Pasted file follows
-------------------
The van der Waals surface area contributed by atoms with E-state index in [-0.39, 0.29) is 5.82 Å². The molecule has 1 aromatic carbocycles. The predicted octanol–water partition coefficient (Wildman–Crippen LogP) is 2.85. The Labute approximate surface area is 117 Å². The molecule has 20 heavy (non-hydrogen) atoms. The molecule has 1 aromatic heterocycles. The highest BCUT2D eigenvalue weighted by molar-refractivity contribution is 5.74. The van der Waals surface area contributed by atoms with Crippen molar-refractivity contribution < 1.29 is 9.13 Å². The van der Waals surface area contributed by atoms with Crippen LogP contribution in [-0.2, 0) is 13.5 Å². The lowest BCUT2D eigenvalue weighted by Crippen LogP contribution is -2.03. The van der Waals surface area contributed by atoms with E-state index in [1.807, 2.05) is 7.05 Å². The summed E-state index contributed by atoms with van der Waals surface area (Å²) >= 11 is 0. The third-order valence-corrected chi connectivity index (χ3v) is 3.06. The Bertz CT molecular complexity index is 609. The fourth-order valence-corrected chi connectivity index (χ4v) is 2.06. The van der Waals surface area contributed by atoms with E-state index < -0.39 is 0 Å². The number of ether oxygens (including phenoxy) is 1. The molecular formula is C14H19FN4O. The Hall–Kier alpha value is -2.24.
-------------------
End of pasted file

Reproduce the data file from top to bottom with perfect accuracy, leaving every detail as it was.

The van der Waals surface area contributed by atoms with E-state index in [-0.39, 0.29) is 5.82 Å². The molecule has 1 aromatic carbocycles. The predicted octanol–water partition coefficient (Wildman–Crippen LogP) is 2.85. The Labute approximate surface area is 117 Å². The molecule has 20 heavy (non-hydrogen) atoms. The molecule has 1 aromatic heterocycles. The highest BCUT2D eigenvalue weighted by molar-refractivity contribution is 5.74. The van der Waals surface area contributed by atoms with Crippen molar-refractivity contribution < 1.29 is 9.13 Å². The van der Waals surface area contributed by atoms with Crippen LogP contribution in [-0.2, 0) is 13.5 Å². The lowest BCUT2D eigenvalue weighted by Crippen LogP contribution is -2.03. The van der Waals surface area contributed by atoms with E-state index in [1.807, 2.05) is 7.05 Å². The summed E-state index contributed by atoms with van der Waals surface area (Å²) >= 11 is 0. The third-order valence-corrected chi connectivity index (χ3v) is 3.06. The Bertz CT molecular complexity index is 609. The fourth-order valence-corrected chi connectivity index (χ4v) is 2.06. The van der Waals surface area contributed by atoms with E-state index < -0.39 is 0 Å². The number of ether oxygens (including phenoxy) is 1. The molecular formula is C14H19FN4O. The Hall–Kier alpha value is -2.24.